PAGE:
Low-Budget Games Steal Spotlight After Covid Delays Big Names
(Bloomberg) -- The annual video game convention E3 is normally full of teasers for splashy, graphic-rich games from big-name studios and surprise announcements about new titles. But this year’s online-only event was much quieter, with many hot releases delayed as a result of the pandemic. That gave games from independent studios a chance to steal the show.
Some of the most impressive reveals this year were small-scale, indie games that may not have the wow factor of something like Ubisoft Entertainment SA’s Assassin’s Creed but appealed to fans with interesting story lines, quirky graphics or unusual gameplay. Highlights included Replaced, a gorgeous cyberpunk-themed action game and debut title from Sad Cat Studios, and Twelve Minutes, in which players must break a time loop full of betrayal and murder. The game, from a division of film company Annapurna Pictures, stars Daisy Ridley and Willem Dafoe. Entries like these delighted fans and showcased the breadth of possibilities of video games.
Most years, E3 takes place in Los Angeles, where fans and industry professionals convene at the convention center to play demos and watch trailers for the hottest new games. Commercials and giant posters from expensive series like Call of Duty compete for attendees’ eyeballs, and fans come away excited about what’s coming in the fall.
This year, while there will be Microsoft Corp.’s Halo Infinite, promised in time for the holidays after a year’s delay, Nintendo Co.’s highly anticipated next game in the Zelda series won’t come until next year. Same with Elden Ring, a much-hyped dark fantasy based on the book that inspired Game of Thrones. Fans didn’t seem to mind, and left the show raving instead about Tunic, a Zelda-inspired action-adventure game starring a small fox developed by Canadian creator Andrew Shouldice, and Neko Ghost, Jump, a platforming game from Burgos Games, in which you can shift between 2D and 3D perspectives.
This explosion of independent games, which are usually made by small teams that aren’t funded by multi-billion-dollar corporations like Electronic Arts Inc., or Activision Blizzard Inc., is a relatively recent phenomenon. Until the late 2000s, developers mostly had to partner with big publishers to get their games to audiences. The rise of digital distribution on PCs and consoles combined with the increased accessibility of game-making tools such as the Unity Engine have made it easy for solo developers, or two or three people working in a garage, to release successful games on their own. Some companies, such as Annapurna Interactive and Devolver Digital, have thrived as independent publishers, partnering with developers to release exclusively small, creative games.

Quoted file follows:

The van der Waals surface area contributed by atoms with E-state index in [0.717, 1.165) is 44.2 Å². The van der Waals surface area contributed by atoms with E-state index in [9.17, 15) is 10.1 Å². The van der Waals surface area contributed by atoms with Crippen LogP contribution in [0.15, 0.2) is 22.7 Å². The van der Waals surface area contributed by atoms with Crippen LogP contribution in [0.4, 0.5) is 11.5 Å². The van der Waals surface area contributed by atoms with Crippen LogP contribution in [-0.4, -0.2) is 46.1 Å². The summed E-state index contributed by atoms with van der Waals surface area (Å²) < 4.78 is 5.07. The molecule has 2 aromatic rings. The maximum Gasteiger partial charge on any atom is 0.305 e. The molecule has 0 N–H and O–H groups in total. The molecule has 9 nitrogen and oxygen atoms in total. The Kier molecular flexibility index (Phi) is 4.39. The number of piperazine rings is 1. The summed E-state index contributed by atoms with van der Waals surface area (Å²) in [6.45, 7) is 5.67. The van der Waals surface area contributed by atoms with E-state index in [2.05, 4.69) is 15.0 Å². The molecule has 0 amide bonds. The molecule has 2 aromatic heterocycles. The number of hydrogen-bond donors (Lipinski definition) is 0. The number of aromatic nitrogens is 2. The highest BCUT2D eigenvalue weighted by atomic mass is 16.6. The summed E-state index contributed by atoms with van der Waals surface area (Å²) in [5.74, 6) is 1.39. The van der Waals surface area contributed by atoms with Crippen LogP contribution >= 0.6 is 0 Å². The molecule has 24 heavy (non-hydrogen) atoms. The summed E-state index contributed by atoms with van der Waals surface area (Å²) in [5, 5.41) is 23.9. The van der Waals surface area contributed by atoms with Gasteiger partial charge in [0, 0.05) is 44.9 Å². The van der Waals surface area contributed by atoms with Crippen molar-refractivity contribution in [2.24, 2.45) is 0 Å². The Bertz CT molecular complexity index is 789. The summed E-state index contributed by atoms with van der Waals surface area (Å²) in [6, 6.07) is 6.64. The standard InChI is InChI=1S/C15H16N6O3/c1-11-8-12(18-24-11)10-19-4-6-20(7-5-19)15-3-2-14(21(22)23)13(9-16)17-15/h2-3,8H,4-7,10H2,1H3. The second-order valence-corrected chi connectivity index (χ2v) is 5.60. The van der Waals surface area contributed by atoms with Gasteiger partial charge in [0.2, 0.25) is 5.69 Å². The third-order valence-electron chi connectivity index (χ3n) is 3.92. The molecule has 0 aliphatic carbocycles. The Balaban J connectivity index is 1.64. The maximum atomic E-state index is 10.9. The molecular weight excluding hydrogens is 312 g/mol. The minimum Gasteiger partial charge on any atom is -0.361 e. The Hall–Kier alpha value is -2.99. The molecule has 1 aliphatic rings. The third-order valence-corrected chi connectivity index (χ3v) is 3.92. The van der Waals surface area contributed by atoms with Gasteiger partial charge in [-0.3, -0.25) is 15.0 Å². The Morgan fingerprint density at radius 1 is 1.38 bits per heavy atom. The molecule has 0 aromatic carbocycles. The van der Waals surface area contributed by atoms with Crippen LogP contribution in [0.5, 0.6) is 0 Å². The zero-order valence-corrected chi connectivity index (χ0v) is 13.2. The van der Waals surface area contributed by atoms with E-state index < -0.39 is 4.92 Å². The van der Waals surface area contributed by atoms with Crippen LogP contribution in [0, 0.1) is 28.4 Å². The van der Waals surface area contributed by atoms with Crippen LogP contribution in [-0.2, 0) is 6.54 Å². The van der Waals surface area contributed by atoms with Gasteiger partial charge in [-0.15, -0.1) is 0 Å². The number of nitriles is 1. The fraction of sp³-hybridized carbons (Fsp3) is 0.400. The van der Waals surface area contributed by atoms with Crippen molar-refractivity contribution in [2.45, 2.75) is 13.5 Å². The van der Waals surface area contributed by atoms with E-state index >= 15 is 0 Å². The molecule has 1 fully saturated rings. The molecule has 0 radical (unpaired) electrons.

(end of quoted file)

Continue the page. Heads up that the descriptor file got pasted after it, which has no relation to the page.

Since the launch of the Sony Corp.’s PlayStation 4 and Microsoft’s Xbox One consoles in 2013, the tech giants have relied on indie publishers to help drive game sales between tent pole releases. Microsoft’s primary focus in recent years has been its Netflix-like subscription service, Xbox Game Pass, which offers access to a few hundred games for a monthly fee. Indie offerings can flesh out this service and allow fans to try out games that they might not have otherwise purchased for $20 or more on their own.
In fact, Microsoft released several dozen demos of indie games for Xbox players. Its showcase prominently featured indie titles including the role-playing game Eiyuden Chronicles, a spiritual successor to the beloved Suikoden series that raised more than $4.3 million on Kickstarter last year. The Redmond, Washington, software giant also announced an Xbox version of Hades, the indie sensation that won several prominent “game of the year” awards last year.
Big video games can tend to look and feel similar in order to reach the widest possible audiences so they can make back their monumental budgets. But indie games have the flexibility to explore new ideas and as a result, they can be some of the most exciting announcements. Fans know what to expect from EA’s Battlefield 2042 or Ubisoft’s Far Cry 6, but they were surprised by reveals such as Loot River, an indie from Slovakia’s straka.studio, that crosses the action combat of Diablo with the puzzles of Tetris.
Independent titles may lack the graphic fidelity present in those big games, but they can be just as striking, as evidenced by the animated game Sable, from Shedworks, which resembles a film from the popular Japanese animation house Studio Ghibli. And independent studios tend to release more non-violent games than the big companies. This year, 33% of the titles announced at the recent game showcases were non-violent, with the vast majority of them from indie studios, according to GamesIndustry.biz.
“I’ll mostly remember E3 2021 as a blur of indie games,” wrote Jordan Devore, editor for the video game blog Destructoid.
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